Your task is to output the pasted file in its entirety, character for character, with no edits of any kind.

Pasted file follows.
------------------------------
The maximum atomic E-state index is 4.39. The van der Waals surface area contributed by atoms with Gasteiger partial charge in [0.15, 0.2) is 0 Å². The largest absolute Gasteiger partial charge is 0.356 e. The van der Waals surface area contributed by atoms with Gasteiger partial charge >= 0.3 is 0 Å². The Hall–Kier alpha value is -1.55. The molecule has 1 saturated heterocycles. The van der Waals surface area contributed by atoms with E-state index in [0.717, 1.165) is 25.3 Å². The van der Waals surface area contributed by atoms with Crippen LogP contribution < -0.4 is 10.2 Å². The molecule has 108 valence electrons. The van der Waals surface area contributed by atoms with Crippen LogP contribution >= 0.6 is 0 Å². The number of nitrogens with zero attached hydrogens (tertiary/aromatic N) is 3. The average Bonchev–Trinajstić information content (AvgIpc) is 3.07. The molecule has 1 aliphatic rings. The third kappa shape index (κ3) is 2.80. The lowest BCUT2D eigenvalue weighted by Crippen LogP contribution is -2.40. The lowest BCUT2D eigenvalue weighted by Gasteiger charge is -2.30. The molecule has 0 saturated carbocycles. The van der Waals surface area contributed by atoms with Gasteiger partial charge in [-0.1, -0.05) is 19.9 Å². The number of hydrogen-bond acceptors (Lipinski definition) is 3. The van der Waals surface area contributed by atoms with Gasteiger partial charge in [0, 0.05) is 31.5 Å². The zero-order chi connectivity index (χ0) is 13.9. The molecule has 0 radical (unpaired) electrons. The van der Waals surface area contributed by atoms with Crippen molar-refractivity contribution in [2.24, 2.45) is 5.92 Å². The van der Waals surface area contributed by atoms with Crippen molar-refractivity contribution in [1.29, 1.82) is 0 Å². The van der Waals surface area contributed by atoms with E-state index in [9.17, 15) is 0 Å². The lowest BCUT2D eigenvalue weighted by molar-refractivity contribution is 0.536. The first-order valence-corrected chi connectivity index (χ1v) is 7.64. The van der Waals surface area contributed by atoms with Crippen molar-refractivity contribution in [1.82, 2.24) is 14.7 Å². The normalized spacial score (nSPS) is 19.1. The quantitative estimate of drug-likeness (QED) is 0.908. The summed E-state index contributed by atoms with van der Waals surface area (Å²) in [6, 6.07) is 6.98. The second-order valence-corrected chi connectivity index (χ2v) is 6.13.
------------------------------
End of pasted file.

The maximum atomic E-state index is 4.39. The van der Waals surface area contributed by atoms with Gasteiger partial charge in [0.15, 0.2) is 0 Å². The largest absolute Gasteiger partial charge is 0.356 e. The van der Waals surface area contributed by atoms with Gasteiger partial charge >= 0.3 is 0 Å². The Hall–Kier alpha value is -1.55. The molecule has 1 saturated heterocycles. The van der Waals surface area contributed by atoms with E-state index in [0.717, 1.165) is 25.3 Å². The van der Waals surface area contributed by atoms with Crippen LogP contribution < -0.4 is 10.2 Å². The molecule has 108 valence electrons. The van der Waals surface area contributed by atoms with Crippen LogP contribution >= 0.6 is 0 Å². The number of nitrogens with zero attached hydrogens (tertiary/aromatic N) is 3. The average Bonchev–Trinajstić information content (AvgIpc) is 3.07. The molecule has 1 aliphatic rings. The third kappa shape index (κ3) is 2.80. The lowest BCUT2D eigenvalue weighted by Crippen LogP contribution is -2.40. The lowest BCUT2D eigenvalue weighted by Gasteiger charge is -2.30. The molecule has 0 saturated carbocycles. The van der Waals surface area contributed by atoms with Gasteiger partial charge in [-0.1, -0.05) is 19.9 Å². The number of hydrogen-bond acceptors (Lipinski definition) is 3. The van der Waals surface area contributed by atoms with Gasteiger partial charge in [0, 0.05) is 31.5 Å². The zero-order chi connectivity index (χ0) is 13.9. The molecule has 0 radical (unpaired) electrons. The van der Waals surface area contributed by atoms with Crippen molar-refractivity contribution in [2.24, 2.45) is 5.92 Å². The van der Waals surface area contributed by atoms with Crippen molar-refractivity contribution in [1.29, 1.82) is 0 Å². The van der Waals surface area contributed by atoms with E-state index in [9.17, 15) is 0 Å². The lowest BCUT2D eigenvalue weighted by molar-refractivity contribution is 0.536. The first-order valence-corrected chi connectivity index (χ1v) is 7.64. The van der Waals surface area contributed by atoms with Crippen molar-refractivity contribution in [1.82, 2.24) is 14.7 Å². The normalized spacial score (nSPS) is 19.1. The quantitative estimate of drug-likeness (QED) is 0.908. The summed E-state index contributed by atoms with van der Waals surface area (Å²) in [6, 6.07) is 6.98. The second-order valence-corrected chi connectivity index (χ2v) is 6.13.